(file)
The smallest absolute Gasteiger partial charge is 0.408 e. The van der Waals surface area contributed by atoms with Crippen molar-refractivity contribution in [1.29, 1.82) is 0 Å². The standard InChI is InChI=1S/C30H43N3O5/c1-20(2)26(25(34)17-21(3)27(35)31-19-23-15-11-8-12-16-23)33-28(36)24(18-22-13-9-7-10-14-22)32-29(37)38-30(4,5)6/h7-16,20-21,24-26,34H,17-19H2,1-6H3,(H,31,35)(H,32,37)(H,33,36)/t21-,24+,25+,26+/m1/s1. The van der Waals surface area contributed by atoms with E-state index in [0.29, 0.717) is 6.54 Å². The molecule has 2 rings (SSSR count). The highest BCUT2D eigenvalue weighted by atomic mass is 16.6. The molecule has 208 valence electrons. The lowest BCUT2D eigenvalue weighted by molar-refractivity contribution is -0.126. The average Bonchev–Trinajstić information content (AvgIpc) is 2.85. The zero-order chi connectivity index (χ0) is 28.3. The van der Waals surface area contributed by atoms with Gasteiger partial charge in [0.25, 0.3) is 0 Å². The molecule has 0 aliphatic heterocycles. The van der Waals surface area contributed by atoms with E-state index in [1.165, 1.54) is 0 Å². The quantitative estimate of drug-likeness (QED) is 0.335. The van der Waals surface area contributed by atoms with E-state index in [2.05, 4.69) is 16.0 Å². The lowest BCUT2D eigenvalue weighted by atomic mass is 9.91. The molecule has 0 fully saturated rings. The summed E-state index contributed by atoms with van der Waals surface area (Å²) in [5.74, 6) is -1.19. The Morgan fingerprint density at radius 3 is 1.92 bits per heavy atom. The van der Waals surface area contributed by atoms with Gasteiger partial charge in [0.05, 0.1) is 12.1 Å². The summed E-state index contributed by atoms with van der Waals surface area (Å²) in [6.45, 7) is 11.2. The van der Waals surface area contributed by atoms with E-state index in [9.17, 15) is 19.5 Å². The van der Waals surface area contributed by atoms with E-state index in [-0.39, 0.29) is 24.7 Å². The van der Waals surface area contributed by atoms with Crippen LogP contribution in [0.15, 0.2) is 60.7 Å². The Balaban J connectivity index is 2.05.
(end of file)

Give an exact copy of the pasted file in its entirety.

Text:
The smallest absolute Gasteiger partial charge is 0.408 e. The van der Waals surface area contributed by atoms with Crippen molar-refractivity contribution in [1.29, 1.82) is 0 Å². The standard InChI is InChI=1S/C30H43N3O5/c1-20(2)26(25(34)17-21(3)27(35)31-19-23-15-11-8-12-16-23)33-28(36)24(18-22-13-9-7-10-14-22)32-29(37)38-30(4,5)6/h7-16,20-21,24-26,34H,17-19H2,1-6H3,(H,31,35)(H,32,37)(H,33,36)/t21-,24+,25+,26+/m1/s1. The van der Waals surface area contributed by atoms with E-state index in [0.29, 0.717) is 6.54 Å². The molecule has 2 rings (SSSR count). The highest BCUT2D eigenvalue weighted by atomic mass is 16.6. The molecule has 208 valence electrons. The lowest BCUT2D eigenvalue weighted by molar-refractivity contribution is -0.126. The average Bonchev–Trinajstić information content (AvgIpc) is 2.85. The zero-order chi connectivity index (χ0) is 28.3. The van der Waals surface area contributed by atoms with Gasteiger partial charge in [0.25, 0.3) is 0 Å². The molecule has 0 aliphatic heterocycles. The van der Waals surface area contributed by atoms with E-state index in [1.165, 1.54) is 0 Å². The quantitative estimate of drug-likeness (QED) is 0.335. The van der Waals surface area contributed by atoms with E-state index in [2.05, 4.69) is 16.0 Å². The lowest BCUT2D eigenvalue weighted by atomic mass is 9.91. The molecule has 0 fully saturated rings. The summed E-state index contributed by atoms with van der Waals surface area (Å²) in [5.74, 6) is -1.19. The Morgan fingerprint density at radius 3 is 1.92 bits per heavy atom. The van der Waals surface area contributed by atoms with Gasteiger partial charge in [0.05, 0.1) is 12.1 Å². The summed E-state index contributed by atoms with van der Waals surface area (Å²) in [6.45, 7) is 11.2. The van der Waals surface area contributed by atoms with E-state index in [9.17, 15) is 19.5 Å². The van der Waals surface area contributed by atoms with E-state index in [-0.39, 0.29) is 24.7 Å². The van der Waals surface area contributed by atoms with Crippen LogP contribution in [0.15, 0.2) is 60.7 Å². The Balaban J connectivity index is 2.05.